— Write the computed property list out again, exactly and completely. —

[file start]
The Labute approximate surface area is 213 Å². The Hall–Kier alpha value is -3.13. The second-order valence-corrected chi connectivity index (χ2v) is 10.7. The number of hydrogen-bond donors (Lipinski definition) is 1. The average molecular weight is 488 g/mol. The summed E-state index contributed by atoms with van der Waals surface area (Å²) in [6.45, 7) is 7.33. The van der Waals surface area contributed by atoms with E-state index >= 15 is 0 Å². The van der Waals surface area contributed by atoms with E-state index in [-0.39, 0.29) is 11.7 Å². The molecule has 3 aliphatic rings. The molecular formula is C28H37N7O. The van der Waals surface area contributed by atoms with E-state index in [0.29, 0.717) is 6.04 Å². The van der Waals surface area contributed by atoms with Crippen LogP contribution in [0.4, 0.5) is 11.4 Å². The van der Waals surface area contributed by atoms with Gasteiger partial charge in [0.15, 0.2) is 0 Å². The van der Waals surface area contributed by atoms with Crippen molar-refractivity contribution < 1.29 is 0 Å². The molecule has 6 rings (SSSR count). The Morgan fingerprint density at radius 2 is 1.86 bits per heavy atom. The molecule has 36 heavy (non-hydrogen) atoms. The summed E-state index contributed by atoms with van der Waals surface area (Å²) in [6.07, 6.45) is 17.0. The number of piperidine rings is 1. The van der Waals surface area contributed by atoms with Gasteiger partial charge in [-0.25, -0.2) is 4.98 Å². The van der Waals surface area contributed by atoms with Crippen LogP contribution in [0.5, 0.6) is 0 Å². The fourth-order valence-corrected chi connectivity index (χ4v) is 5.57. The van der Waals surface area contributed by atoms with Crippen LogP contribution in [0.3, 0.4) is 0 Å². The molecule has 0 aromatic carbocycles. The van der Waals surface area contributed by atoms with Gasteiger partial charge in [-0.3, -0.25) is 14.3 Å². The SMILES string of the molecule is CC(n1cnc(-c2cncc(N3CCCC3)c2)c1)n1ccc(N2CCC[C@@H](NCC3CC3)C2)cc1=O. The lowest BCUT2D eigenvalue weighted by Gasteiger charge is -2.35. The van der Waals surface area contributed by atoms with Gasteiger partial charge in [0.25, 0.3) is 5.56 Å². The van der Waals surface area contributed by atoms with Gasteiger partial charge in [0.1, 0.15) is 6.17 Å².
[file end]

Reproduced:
The Labute approximate surface area is 213 Å². The Hall–Kier alpha value is -3.13. The second-order valence-corrected chi connectivity index (χ2v) is 10.7. The number of hydrogen-bond donors (Lipinski definition) is 1. The average molecular weight is 488 g/mol. The summed E-state index contributed by atoms with van der Waals surface area (Å²) in [6.45, 7) is 7.33. The van der Waals surface area contributed by atoms with E-state index >= 15 is 0 Å². The van der Waals surface area contributed by atoms with E-state index in [-0.39, 0.29) is 11.7 Å². The molecule has 3 aliphatic rings. The molecular formula is C28H37N7O. The van der Waals surface area contributed by atoms with E-state index in [0.29, 0.717) is 6.04 Å². The van der Waals surface area contributed by atoms with Crippen LogP contribution in [0.4, 0.5) is 11.4 Å². The van der Waals surface area contributed by atoms with Gasteiger partial charge in [0.15, 0.2) is 0 Å². The van der Waals surface area contributed by atoms with Crippen molar-refractivity contribution < 1.29 is 0 Å². The molecule has 6 rings (SSSR count). The Morgan fingerprint density at radius 2 is 1.86 bits per heavy atom. The molecule has 36 heavy (non-hydrogen) atoms. The summed E-state index contributed by atoms with van der Waals surface area (Å²) in [6.07, 6.45) is 17.0. The number of piperidine rings is 1. The van der Waals surface area contributed by atoms with Gasteiger partial charge in [-0.25, -0.2) is 4.98 Å². The van der Waals surface area contributed by atoms with Crippen LogP contribution in [0.5, 0.6) is 0 Å². The fourth-order valence-corrected chi connectivity index (χ4v) is 5.57. The van der Waals surface area contributed by atoms with Crippen LogP contribution in [0.3, 0.4) is 0 Å². The molecule has 0 aromatic carbocycles. The van der Waals surface area contributed by atoms with Gasteiger partial charge in [-0.3, -0.25) is 14.3 Å². The SMILES string of the molecule is CC(n1cnc(-c2cncc(N3CCCC3)c2)c1)n1ccc(N2CCC[C@@H](NCC3CC3)C2)cc1=O. The lowest BCUT2D eigenvalue weighted by Gasteiger charge is -2.35. The van der Waals surface area contributed by atoms with Gasteiger partial charge in [0.25, 0.3) is 5.56 Å². The van der Waals surface area contributed by atoms with Gasteiger partial charge in [0.1, 0.15) is 6.17 Å².